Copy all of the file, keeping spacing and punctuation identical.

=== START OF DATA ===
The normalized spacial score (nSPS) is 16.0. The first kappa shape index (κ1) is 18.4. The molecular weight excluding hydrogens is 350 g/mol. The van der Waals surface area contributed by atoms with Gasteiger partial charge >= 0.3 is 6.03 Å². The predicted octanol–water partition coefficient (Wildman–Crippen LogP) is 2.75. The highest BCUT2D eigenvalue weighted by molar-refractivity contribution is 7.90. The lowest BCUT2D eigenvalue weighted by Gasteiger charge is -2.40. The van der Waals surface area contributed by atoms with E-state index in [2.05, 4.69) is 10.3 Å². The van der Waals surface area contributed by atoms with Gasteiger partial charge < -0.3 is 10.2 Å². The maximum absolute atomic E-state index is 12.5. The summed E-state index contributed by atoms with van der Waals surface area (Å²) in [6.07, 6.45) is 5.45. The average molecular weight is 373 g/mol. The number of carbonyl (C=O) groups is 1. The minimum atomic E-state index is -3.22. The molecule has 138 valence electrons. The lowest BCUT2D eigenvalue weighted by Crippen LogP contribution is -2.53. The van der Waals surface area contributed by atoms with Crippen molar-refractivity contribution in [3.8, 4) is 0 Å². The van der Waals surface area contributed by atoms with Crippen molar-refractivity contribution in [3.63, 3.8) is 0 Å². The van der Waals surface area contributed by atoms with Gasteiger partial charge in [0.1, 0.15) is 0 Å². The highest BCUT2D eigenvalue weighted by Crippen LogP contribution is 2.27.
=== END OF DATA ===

The normalized spacial score (nSPS) is 16.0. The first kappa shape index (κ1) is 18.4. The molecular weight excluding hydrogens is 350 g/mol. The van der Waals surface area contributed by atoms with Gasteiger partial charge >= 0.3 is 6.03 Å². The predicted octanol–water partition coefficient (Wildman–Crippen LogP) is 2.75. The highest BCUT2D eigenvalue weighted by molar-refractivity contribution is 7.90. The lowest BCUT2D eigenvalue weighted by Gasteiger charge is -2.40. The van der Waals surface area contributed by atoms with E-state index in [2.05, 4.69) is 10.3 Å². The van der Waals surface area contributed by atoms with Gasteiger partial charge < -0.3 is 10.2 Å². The maximum absolute atomic E-state index is 12.5. The summed E-state index contributed by atoms with van der Waals surface area (Å²) in [6.07, 6.45) is 5.45. The average molecular weight is 373 g/mol. The number of carbonyl (C=O) groups is 1. The minimum atomic E-state index is -3.22. The molecule has 138 valence electrons. The lowest BCUT2D eigenvalue weighted by Crippen LogP contribution is -2.53. The van der Waals surface area contributed by atoms with Crippen molar-refractivity contribution in [3.8, 4) is 0 Å². The van der Waals surface area contributed by atoms with Crippen molar-refractivity contribution in [3.63, 3.8) is 0 Å². The van der Waals surface area contributed by atoms with Gasteiger partial charge in [0.1, 0.15) is 0 Å². The highest BCUT2D eigenvalue weighted by Crippen LogP contribution is 2.27.